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Environment Agency introduces innovative technology to search for waste buried illegally

The Environment Agency today revealed its newest weapon in the war on waste crime. An innovative technology that can map what’s buried underground is being used by the agency to search for waste buried illegally, and make sure the polluter pays for its clean up.

The new technology will add to the armoury of CSI-style techniques used by the Environment Agency to tackle serious waste criminals. It will be used alongside sophisticated techniques including forensics, handwriting analysis and Smartwater tracking by a dedicated national environmental crime team. The team was set up in 2008 to target organised waste crime, and they are specialists in recovering the proceeds of crime.

Since 2008 the Environment Agency has closed 1,500 illegal waste sites, and fines for committing waste offences have doubled since 2003, from £1.4million to over £3million. But the Agency estimates that there are still approximately 800 illegal sites currently in operation and new technologies are vital tools in shutting them down. Illegal waste sites and organised criminal flytipping operations cost businesses and taxpayers millions of pounds every year to clean up.

The newest state of the art equipment, known as resistive tomography, is similar to the kit used on Channel 4’s Time Team programme and uses electrodes inserted into the ground at regular intervals to emit an electrical current. Some materials are more resistant than others to electrical current, which means a picture can be built up of what lies beneath the surface.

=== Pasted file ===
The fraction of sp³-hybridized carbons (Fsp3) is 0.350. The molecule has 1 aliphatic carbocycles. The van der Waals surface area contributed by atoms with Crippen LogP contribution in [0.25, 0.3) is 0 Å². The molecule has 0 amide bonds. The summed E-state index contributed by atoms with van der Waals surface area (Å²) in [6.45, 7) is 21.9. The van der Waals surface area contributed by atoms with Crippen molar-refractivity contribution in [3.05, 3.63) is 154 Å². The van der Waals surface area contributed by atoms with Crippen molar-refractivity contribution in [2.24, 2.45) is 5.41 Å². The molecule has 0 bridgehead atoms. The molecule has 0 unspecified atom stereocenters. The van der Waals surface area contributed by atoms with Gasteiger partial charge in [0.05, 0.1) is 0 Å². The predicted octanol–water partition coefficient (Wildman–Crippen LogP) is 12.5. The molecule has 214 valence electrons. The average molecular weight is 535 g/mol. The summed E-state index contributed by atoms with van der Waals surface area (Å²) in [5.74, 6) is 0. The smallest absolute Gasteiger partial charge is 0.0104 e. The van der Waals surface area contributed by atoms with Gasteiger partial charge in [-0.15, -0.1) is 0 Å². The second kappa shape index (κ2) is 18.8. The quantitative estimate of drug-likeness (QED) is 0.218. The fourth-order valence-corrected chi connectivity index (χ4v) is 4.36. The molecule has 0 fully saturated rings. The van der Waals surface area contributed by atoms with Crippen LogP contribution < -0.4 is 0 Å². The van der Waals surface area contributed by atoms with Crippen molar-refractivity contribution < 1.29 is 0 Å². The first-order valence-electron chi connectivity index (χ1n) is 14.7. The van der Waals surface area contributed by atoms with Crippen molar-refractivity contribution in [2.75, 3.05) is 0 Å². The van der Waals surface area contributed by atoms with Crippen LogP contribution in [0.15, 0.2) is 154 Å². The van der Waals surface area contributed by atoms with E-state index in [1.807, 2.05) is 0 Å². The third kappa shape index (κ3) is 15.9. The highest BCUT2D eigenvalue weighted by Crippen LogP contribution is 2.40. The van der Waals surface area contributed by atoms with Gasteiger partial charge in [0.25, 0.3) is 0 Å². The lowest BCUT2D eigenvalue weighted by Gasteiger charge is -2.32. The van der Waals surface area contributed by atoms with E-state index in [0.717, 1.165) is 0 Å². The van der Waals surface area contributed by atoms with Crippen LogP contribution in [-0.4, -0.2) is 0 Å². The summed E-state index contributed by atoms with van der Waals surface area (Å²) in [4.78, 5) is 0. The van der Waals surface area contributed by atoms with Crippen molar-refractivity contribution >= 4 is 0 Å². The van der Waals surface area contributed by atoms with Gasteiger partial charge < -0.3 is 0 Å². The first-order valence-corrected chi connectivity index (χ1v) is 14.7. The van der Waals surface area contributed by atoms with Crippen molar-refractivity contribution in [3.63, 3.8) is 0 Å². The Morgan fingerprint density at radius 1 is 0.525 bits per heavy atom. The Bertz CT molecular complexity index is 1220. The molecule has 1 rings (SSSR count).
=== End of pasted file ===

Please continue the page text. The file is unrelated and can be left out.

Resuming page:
On its first outing for the agency, the technology uncovered a large area of buried waste in the New Forest National Park. It is estimated that the site will cost over £500,000 to clean up – a cost which will be passed on to the landowner who dumped the waste.

Chief Executive of the Environment Agency, Dr Paul Leinster, said: "This is just one of the many state of the art technologies that the Environment Agency uses to make sure that waste criminals are caught, prosecuted and made to pay for the clean up of the land they have polluted.

"By dumping waste illegally, waste criminals avoid landfill charges and undercut legitimate waste businesses, but more importantly they put the environment and human health at risk. We are making sure that waste crime does not pay, and have set up specialist crime teams to catch criminals and confiscate the assets they’ve gained from crime."

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